Conventional wisdom says that if EPA will approve registrations for the new dicamba formulations that are planned for use on Roundup Ready Xtend Crop Systems in 2017 most of the problems with off-target applications will go away.
Kevin Bradley – along with other university weed scientists – isn’t so sure about that, as Bradley, a University of Missouri Extension specialist, explained to farmers attending the 55th Annual Fisher Delta Research Center Field Day in Portageville, Mo.
“I’ve come out publicly numerous times against all the advertising and the marketing that says you won’t have these problems in the future because we have these new formulations,” he said. “I don’t know that that’s true. We’ll see. Maybe I’m totally wrong, but we’ll see.”
Dr. Bradley says the Missouri Department of Agriculture currently is investigating off-target application complaints on 40,000 acres of soybeans, most of them in southeast Missouri where Portageville is located. “Realistically, the number is twice that if not more. A lot of farmers don’t want to turn it in, and I completely understand that.”
Although Bradley is based on the University of Missouri-Columbia campus, he said he’s probably spent two or three days per week in southeast Missouri (the Missouri Bootheel) since the complaints began to surface about six weeks ago.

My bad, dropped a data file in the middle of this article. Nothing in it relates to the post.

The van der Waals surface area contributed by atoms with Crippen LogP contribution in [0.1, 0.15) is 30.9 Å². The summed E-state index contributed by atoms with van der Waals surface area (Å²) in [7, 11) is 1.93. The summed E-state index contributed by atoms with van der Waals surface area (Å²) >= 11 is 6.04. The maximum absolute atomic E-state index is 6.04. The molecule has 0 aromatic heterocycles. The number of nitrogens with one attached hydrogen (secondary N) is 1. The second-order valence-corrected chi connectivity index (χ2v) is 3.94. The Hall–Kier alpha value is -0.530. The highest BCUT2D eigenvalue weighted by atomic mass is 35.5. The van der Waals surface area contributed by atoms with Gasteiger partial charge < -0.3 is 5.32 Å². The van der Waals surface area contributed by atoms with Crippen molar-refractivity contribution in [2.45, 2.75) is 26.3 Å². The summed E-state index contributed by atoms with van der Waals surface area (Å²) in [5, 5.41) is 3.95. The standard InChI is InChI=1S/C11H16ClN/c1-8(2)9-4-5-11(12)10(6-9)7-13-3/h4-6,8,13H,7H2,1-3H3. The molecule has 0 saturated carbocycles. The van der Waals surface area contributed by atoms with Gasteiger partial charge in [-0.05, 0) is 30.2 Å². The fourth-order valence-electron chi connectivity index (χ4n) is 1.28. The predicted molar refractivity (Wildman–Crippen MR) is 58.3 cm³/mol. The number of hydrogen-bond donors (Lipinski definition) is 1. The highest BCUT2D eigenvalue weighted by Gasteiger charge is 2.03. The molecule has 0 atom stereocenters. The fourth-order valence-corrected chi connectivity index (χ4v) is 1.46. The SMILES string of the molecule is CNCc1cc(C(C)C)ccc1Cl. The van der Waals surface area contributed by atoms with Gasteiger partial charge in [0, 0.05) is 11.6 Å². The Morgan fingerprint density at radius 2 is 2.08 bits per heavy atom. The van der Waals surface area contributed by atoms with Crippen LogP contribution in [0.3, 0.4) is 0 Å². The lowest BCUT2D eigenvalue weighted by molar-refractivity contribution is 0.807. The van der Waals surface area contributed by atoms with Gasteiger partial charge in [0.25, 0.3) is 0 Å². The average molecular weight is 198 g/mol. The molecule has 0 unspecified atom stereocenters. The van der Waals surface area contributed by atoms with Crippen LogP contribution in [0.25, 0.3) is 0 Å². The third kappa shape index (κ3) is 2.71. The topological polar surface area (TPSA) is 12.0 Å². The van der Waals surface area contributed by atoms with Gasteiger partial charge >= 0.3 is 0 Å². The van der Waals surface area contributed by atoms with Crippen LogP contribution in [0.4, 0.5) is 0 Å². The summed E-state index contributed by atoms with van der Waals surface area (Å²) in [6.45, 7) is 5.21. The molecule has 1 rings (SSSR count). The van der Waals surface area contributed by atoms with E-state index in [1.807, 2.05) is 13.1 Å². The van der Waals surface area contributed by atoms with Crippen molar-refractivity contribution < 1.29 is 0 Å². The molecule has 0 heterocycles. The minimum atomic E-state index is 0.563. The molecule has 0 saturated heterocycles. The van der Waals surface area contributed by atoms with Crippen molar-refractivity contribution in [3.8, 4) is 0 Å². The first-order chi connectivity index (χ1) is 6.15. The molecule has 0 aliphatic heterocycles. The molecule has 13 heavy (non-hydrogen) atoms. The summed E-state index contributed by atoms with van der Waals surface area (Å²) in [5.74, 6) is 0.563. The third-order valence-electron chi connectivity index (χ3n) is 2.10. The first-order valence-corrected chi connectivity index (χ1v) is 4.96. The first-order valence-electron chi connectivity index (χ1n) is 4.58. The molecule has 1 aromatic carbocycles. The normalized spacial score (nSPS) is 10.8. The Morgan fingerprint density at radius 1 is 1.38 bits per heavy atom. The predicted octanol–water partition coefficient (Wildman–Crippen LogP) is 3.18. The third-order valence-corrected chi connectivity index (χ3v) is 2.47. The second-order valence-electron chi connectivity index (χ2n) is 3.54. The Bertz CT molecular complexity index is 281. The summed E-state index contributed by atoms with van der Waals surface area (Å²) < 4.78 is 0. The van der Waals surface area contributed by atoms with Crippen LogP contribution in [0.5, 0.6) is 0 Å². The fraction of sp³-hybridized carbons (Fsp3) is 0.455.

‘Almost everything y’all grow’
“Just about everything y’all grow down here has been injured in some areas,” he said. “There’s 700 acres of peaches y’all have probably read about. It’s a bad deal, and it’s given us a black eye. It’s not just the Bootheel, but there is another area where this sort of things has happened in north central Missouri that I’m also working with.”
Dr. Bradley said he’s heard and read numerous reports the new formulations that are awaiting EPA approval will solve most of the off-target issues.
“I don’t have the confidence to be able to make that statement,” he said.
USDA has approved the Xtend trait – which confers resistance to dicamba herbicide – in both cotton and soybeans so both could be planted in 2016. EPA has not approved any formulation of dicamba for application on Roundup Ready Xtend Crop Systems.
“The problem is EPA approves the herbicide, and the EPA til this day still has not approved any dicamba product for use in Xtend crops,” said Dr. Bradley. “That is a big part of the problem, though it is not the only part of the problem.
“If we’ve learned anything, in the future, I hope we never go again with some trait without having the corresponding herbicide to go with it at the same time. It’s not the only reason for the problem, but it’s a big part of the reason.”
New formulations under EPA review
The basic manufacturers have developed two new formulations of dicamba that promise to be less volatile than Banvel, the oldest formulation of the herbicide. But neither formulation, by itself, will eliminate the problem of drift, according to weed scientists.
“So what can we do?” Bradley asked. “Assuming everything gets approved, and next year you want to grow Xtend soybeans, and you don’t want to hurt any of your neighbors, you don’t want to drift on anybody or have any movement. So what can you do?”